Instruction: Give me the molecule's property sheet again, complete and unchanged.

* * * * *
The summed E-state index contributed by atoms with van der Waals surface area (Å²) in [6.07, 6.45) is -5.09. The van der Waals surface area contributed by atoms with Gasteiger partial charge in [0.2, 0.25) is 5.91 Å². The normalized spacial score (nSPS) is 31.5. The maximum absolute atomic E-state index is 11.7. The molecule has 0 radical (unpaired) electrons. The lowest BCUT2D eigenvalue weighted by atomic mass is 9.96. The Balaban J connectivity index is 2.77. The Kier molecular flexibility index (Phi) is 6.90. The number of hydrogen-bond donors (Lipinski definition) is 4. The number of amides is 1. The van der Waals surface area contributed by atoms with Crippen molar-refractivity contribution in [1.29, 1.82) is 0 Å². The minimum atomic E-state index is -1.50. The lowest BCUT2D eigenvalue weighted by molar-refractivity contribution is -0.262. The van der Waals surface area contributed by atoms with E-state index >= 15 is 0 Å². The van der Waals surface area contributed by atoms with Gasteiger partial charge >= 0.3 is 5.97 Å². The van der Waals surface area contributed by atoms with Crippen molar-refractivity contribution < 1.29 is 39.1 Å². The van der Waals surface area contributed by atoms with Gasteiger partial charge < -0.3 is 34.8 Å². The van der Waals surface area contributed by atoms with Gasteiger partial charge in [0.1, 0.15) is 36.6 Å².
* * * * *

The summed E-state index contributed by atoms with van der Waals surface area (Å²) in [6.07, 6.45) is -5.09. The van der Waals surface area contributed by atoms with Gasteiger partial charge in [0.2, 0.25) is 5.91 Å². The normalized spacial score (nSPS) is 31.5. The maximum absolute atomic E-state index is 11.7. The molecule has 0 radical (unpaired) electrons. The lowest BCUT2D eigenvalue weighted by atomic mass is 9.96. The Balaban J connectivity index is 2.77. The Kier molecular flexibility index (Phi) is 6.90. The number of hydrogen-bond donors (Lipinski definition) is 4. The number of amides is 1. The van der Waals surface area contributed by atoms with Crippen molar-refractivity contribution in [1.29, 1.82) is 0 Å². The minimum atomic E-state index is -1.50. The lowest BCUT2D eigenvalue weighted by molar-refractivity contribution is -0.262. The van der Waals surface area contributed by atoms with E-state index >= 15 is 0 Å². The van der Waals surface area contributed by atoms with Gasteiger partial charge >= 0.3 is 5.97 Å². The van der Waals surface area contributed by atoms with Crippen molar-refractivity contribution < 1.29 is 39.1 Å². The van der Waals surface area contributed by atoms with Gasteiger partial charge < -0.3 is 34.8 Å². The van der Waals surface area contributed by atoms with Gasteiger partial charge in [0.1, 0.15) is 36.6 Å².